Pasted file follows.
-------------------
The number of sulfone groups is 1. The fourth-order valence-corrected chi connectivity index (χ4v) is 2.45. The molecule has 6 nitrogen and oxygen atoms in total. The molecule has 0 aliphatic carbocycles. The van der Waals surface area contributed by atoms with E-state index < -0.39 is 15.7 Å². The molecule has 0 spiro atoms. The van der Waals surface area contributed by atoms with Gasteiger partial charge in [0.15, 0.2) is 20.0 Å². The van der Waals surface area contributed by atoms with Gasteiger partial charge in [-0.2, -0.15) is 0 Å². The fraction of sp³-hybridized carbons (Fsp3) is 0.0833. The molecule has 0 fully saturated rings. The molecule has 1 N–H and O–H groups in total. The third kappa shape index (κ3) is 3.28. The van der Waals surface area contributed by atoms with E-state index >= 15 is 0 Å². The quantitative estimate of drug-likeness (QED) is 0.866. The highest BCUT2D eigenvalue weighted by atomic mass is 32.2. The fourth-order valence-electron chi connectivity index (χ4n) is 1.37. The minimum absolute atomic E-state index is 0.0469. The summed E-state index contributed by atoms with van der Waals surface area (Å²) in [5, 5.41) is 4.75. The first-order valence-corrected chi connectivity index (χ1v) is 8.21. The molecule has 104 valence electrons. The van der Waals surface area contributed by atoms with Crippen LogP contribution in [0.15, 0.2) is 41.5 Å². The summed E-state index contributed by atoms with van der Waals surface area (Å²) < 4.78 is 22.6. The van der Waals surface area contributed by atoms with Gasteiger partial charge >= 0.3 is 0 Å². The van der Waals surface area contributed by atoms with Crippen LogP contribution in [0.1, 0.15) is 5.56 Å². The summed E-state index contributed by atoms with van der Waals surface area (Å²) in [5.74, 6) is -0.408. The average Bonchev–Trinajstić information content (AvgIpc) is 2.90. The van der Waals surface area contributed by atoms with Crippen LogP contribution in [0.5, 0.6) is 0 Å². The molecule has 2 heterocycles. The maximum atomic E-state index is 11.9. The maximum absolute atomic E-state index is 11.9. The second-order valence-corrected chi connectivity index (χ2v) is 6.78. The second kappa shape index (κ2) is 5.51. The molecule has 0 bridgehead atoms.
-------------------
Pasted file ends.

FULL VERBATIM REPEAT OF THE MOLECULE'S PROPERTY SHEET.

The number of sulfone groups is 1. The fourth-order valence-corrected chi connectivity index (χ4v) is 2.45. The molecule has 6 nitrogen and oxygen atoms in total. The molecule has 0 aliphatic carbocycles. The van der Waals surface area contributed by atoms with E-state index < -0.39 is 15.7 Å². The molecule has 0 spiro atoms. The van der Waals surface area contributed by atoms with Gasteiger partial charge in [0.15, 0.2) is 20.0 Å². The van der Waals surface area contributed by atoms with Gasteiger partial charge in [-0.2, -0.15) is 0 Å². The fraction of sp³-hybridized carbons (Fsp3) is 0.0833. The molecule has 0 fully saturated rings. The molecule has 1 N–H and O–H groups in total. The third kappa shape index (κ3) is 3.28. The van der Waals surface area contributed by atoms with E-state index >= 15 is 0 Å². The quantitative estimate of drug-likeness (QED) is 0.866. The highest BCUT2D eigenvalue weighted by atomic mass is 32.2. The fourth-order valence-electron chi connectivity index (χ4n) is 1.37. The minimum absolute atomic E-state index is 0.0469. The summed E-state index contributed by atoms with van der Waals surface area (Å²) in [5, 5.41) is 4.75. The first-order valence-corrected chi connectivity index (χ1v) is 8.21. The molecule has 104 valence electrons. The van der Waals surface area contributed by atoms with Crippen LogP contribution in [0.15, 0.2) is 41.5 Å². The summed E-state index contributed by atoms with van der Waals surface area (Å²) < 4.78 is 22.6. The van der Waals surface area contributed by atoms with Gasteiger partial charge >= 0.3 is 0 Å². The van der Waals surface area contributed by atoms with Crippen LogP contribution in [0.1, 0.15) is 5.56 Å². The summed E-state index contributed by atoms with van der Waals surface area (Å²) in [5.74, 6) is -0.408. The average Bonchev–Trinajstić information content (AvgIpc) is 2.90. The van der Waals surface area contributed by atoms with Crippen LogP contribution in [0.5, 0.6) is 0 Å². The molecule has 2 heterocycles. The maximum atomic E-state index is 11.9. The maximum absolute atomic E-state index is 11.9. The second-order valence-corrected chi connectivity index (χ2v) is 6.78. The second kappa shape index (κ2) is 5.51. The molecule has 0 bridgehead atoms.